Special units

Searchlight units’ craft badge

In the excellent post of Miklós Szanyi (here) we could read about the formation of the spotlight branch, and here we are talking about the branch craft badge of the special unit.

In contemporary photographs, the badge in question rarely appears on the soldiers’ collars or field caps. Both insignia can be found on a contemporary 1917 illustration board. The early designation of the special team type is clearly visible:

It was published in the Decree Gazette issued to the Hungarian Royal Army on March 17, 1917, where the wearing of metal badges for special units of the Hungarian Royal Army was regulated by Circular Decree No. 25256 / eln 7. The ordinance states that soldiers subordinated to the Honvéd Searchlight Companies and Swarms, as well as the Searchlight Training Squadron (where a specific course of the technical devices was conducted), wear a tombac  branch badge on their collars and on the left side of their caps. The soldiers assigned to the headlight service, who did not belong to the staff of the above formations, could only wear the badges on a collar, they could wear the badge of their unit on the left side of its cap.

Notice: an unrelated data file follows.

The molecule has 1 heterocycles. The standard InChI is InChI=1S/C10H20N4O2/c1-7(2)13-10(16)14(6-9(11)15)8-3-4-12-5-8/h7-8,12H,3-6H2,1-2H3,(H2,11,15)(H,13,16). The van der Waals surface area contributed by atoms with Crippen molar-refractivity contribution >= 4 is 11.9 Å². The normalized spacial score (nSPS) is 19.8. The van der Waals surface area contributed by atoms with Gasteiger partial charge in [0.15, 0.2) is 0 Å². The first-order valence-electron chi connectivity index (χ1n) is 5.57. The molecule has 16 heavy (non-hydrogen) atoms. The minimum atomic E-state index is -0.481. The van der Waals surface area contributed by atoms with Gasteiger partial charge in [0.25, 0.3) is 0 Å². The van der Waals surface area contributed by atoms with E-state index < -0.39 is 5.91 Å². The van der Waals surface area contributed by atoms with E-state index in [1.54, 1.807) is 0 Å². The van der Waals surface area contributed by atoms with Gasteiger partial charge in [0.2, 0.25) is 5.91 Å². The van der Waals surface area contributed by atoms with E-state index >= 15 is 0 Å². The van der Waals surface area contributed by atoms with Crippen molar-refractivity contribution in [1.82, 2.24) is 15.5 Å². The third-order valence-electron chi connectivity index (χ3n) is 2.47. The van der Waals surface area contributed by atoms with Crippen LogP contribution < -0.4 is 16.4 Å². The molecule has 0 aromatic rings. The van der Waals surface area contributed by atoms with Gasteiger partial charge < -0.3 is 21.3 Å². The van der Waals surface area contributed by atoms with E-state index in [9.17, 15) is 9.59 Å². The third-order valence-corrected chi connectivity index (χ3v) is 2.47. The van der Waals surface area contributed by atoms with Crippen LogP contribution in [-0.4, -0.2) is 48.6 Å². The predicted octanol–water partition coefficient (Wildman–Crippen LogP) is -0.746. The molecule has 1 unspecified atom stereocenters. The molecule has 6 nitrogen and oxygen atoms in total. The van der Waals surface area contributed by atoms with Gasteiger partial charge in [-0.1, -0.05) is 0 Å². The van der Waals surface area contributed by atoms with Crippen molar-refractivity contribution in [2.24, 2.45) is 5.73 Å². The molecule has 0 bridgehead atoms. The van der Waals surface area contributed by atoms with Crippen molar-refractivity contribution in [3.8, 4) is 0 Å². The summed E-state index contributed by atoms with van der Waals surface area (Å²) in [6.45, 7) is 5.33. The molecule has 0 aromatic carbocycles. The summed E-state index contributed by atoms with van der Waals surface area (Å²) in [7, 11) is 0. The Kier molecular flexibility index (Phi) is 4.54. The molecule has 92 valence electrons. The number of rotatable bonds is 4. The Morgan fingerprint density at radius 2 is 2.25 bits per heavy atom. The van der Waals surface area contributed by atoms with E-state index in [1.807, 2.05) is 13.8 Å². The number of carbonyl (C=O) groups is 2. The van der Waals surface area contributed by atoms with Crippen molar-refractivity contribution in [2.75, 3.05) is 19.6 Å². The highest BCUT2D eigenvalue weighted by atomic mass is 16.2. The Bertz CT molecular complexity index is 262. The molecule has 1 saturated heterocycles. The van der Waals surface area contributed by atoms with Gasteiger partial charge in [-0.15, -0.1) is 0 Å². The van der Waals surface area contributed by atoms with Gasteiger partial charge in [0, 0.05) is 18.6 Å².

The badges worn on the collar were made with an imperial crown for the headlights of the common (KuK) formations and with the Hungarian holy crown for the soldiers of the Honvéd troops. The crew and staff officers wore a silver badge and the officers a gold badge. No embroidered version of this badge has been seen as in the case of other craft badges, only metal design of the collar lapel badges have come up.

Minor differences can be detected in the design of the cap badges. Their fixation was solved by means of one or two small holes for sewing or a vertical pin.

The lance corporal on the photo wears both badges. By the way, her outfit is extremely interesting. He is wearing spurred riding boots with a sword used by pioneers on the side. He wears the searchlight badge on his collar, while he wears the cap badge of the 309th Infantry Regiment between the two buttons of his field cap. Its shoulder strap is fastened by a button designated for artillery. The craft cap badge is also well visible on the cloth pad on the left side of his cap.

The representation of the badge in the decree is somewhere halfway between the forms of the two badges discussed:

I would like to thank our friend Ferenc Bálint for the generous permission to the publication of the wearing photo.

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